The findings of controlling for confounding factors suggest two crucial points. First, depending on place of residence, most of the COVID-19 symptoms and post-COVID-19 vaccination adverse effects differ significantly. Second, if confounding variables like age, gender, and education level are not carefully controlled, they may obscure this effect. These findings strongly suggest that not only attitudes and perceptions, but also pathological and physiological symptoms of the COVID-19 infection and vaccination, may vary between minority groups and the general population. These variations might be explained by variations in immunity and health. Furthermore, these characteristics are challenging to study in such studies, especially given that refugees are reluctant to share their financial, insurance and other information.
On the other hand, recent two years have witnessed a runaway increase in the involvement of promising machine learning (ML) approaches that contribute to the global efforts for tackling the COVID‑19 pandemic . Interestingly, ML algorithms with different data models are widely used for predicting several properties and parameters related to COVID-19, including mortality rate, prevalence and severity of symptoms, incubation period, transmission routes, and control strategies [66, 67]. In the current observational study, the logistic regression model was used only to identify the significant factors associated with COVID-19 parameters. While future studies may also incorporate such advance models into large-scale, multicenter surveys to investigate the appropriate prevention and control strategies with minimum costs, and to ensure the normal operations of human society in refugee camps, not just in Jordan but also abroad.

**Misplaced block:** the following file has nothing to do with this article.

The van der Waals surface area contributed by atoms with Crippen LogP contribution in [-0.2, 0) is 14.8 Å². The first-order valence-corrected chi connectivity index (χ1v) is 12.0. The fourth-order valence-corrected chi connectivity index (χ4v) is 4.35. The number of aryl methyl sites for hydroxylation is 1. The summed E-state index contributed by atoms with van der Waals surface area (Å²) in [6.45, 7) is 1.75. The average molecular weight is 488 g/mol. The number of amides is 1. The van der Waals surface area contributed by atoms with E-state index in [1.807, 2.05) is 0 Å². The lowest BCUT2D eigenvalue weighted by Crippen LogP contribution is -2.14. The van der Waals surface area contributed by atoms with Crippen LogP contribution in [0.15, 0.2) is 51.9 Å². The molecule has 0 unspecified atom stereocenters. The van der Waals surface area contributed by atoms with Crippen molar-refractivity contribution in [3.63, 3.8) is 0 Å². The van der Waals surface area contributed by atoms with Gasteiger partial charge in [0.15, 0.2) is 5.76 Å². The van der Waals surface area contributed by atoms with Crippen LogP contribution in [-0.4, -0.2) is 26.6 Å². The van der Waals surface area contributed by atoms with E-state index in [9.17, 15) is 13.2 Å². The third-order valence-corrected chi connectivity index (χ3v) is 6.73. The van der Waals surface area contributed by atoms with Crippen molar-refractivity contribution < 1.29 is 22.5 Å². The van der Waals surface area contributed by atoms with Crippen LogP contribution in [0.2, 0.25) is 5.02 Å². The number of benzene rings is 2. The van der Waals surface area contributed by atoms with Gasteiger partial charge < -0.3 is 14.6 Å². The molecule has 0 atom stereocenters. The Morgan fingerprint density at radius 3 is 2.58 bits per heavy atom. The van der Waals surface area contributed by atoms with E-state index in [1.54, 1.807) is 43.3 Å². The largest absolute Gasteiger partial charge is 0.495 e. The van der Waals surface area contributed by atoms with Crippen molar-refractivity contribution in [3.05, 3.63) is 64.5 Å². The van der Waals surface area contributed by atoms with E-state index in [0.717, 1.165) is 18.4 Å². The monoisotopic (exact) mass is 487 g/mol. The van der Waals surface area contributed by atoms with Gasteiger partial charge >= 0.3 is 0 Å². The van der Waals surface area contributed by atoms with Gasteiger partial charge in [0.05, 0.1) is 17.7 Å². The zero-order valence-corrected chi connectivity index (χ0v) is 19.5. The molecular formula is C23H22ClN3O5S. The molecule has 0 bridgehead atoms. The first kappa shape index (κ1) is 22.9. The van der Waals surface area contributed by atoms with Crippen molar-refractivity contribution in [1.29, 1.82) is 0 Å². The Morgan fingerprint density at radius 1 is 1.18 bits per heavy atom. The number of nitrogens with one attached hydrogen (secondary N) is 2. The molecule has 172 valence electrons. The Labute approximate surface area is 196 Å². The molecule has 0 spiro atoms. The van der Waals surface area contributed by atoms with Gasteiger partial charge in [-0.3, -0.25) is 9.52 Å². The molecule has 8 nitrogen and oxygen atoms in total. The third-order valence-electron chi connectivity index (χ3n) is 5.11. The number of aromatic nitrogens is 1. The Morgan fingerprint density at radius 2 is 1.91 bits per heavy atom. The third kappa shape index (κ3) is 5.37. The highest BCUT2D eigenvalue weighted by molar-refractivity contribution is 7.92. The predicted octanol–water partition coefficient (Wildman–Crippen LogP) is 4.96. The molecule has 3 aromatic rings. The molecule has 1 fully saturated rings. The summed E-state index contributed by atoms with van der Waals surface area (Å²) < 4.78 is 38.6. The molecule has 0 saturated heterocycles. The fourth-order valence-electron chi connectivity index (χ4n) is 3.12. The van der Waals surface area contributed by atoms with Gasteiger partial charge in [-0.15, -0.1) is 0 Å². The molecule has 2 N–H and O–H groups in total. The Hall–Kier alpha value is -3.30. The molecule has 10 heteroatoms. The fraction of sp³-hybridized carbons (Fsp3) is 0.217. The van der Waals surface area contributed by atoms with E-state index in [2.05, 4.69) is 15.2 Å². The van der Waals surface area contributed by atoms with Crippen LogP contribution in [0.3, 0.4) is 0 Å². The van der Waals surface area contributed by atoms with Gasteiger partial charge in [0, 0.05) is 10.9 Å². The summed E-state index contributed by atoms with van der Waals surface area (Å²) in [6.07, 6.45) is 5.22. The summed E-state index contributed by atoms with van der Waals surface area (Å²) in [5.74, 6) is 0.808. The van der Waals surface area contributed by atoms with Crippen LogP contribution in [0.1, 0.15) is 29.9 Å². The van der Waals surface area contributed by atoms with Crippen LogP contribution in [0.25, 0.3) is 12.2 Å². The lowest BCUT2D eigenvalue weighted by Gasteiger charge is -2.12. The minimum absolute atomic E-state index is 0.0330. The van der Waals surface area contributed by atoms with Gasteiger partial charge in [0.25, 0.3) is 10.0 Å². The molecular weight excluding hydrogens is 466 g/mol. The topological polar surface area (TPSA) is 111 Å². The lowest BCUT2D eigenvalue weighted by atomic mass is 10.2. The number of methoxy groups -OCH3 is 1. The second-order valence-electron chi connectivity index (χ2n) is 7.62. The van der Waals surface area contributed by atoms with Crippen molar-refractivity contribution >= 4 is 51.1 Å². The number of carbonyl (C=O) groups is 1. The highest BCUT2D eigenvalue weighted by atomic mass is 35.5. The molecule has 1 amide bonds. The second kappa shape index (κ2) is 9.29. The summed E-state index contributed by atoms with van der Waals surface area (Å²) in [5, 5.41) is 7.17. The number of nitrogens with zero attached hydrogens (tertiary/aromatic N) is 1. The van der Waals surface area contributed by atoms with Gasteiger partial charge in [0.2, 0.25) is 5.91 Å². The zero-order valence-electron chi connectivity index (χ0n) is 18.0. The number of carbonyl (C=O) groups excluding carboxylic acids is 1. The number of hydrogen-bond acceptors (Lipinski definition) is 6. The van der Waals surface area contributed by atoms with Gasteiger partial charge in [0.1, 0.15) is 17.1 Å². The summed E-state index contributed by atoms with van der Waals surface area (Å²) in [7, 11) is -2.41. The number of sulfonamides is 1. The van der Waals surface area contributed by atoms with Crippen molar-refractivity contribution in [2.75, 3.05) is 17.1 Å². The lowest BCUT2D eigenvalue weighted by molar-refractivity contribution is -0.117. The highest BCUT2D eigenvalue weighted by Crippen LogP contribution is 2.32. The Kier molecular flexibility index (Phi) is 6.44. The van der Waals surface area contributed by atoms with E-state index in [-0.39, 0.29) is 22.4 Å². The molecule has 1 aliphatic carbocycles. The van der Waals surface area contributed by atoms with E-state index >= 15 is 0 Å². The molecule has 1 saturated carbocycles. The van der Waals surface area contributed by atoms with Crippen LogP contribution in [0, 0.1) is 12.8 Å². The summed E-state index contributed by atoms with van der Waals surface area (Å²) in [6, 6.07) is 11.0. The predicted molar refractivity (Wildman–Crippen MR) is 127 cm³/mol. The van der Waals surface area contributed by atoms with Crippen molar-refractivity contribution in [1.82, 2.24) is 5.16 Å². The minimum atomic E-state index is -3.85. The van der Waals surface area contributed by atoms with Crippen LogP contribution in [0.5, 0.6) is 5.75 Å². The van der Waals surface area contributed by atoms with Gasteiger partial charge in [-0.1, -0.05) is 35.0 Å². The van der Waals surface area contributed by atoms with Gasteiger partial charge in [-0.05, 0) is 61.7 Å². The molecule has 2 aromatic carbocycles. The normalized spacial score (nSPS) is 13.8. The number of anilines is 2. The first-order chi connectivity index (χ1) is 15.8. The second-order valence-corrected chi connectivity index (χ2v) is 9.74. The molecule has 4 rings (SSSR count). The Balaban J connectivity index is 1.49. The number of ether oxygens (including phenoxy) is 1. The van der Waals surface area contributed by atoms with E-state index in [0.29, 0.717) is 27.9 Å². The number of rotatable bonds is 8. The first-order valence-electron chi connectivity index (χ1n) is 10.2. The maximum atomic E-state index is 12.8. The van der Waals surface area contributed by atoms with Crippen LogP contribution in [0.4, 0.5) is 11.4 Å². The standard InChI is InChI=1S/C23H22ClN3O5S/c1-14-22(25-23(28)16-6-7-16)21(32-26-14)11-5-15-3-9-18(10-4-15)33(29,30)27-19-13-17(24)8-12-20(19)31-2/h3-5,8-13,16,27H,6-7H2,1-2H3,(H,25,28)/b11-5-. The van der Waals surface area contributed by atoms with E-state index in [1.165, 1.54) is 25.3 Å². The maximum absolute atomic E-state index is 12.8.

The findings of this study will be of particular interest to researchers, government sectors and NGOs focused on improving the quality of life among refugees. This study will encourage for further exploration of health needs of refugees, especially those who are hosted in camps located poorer countries. Future studies that emphasis on the importance of equal access to quality education, social support and healthcare services for refugees are necessary to develop a more rigorous and systematic understanding of refugees’ needs. Furthermore, challenges facing refugees and international, national, or private agencies that work in refugee camps during and following the COVID-19 pandemic should be studied. Such studies can help to overcome these challenges, and thus strengthen pandemic preparedness and response systems in refugee camps.
In particular, as the leading agency that provides education, health and other services to Palestinian refugees in the Near East, UNRWA would benefit from the findings of this study to address the refugee challenges arising from the COVID-19 pandemic in Jerash camp. UNRWA may also be in a position to collaborate with local researchers to carry out multiple specialized studies to improve its programs in refugee camps for escaping the era of pandemics.
In closing, this study has some limitations including the inability to study the factors that associated with the acceptance of COVID-19 vaccines among the refugees such as source of information and the role of the social media which can play a significant role in spreading a negative information about COVID-19 vaccination. Further, the relevant data from previous research studies were scarce which hardening the discussion and to find the accurate justification of some results. However, this is the first study assessed the experiences and perceptions of COVID-19 infection and vaccination among refugees which prove that the findings of this study might help government policy-makers and NGOs to plan for better healthcare services, health literacy and awareness programs in Jerash camp and other refugee camps in Jordan. This study could be of interest to these parties as it may help in learning lessons from the COVID-19 pandemic which is the first global pandemic the refugees in Jordan have experienced, while the national and global health systems are suffering under immense and exceptional pressures.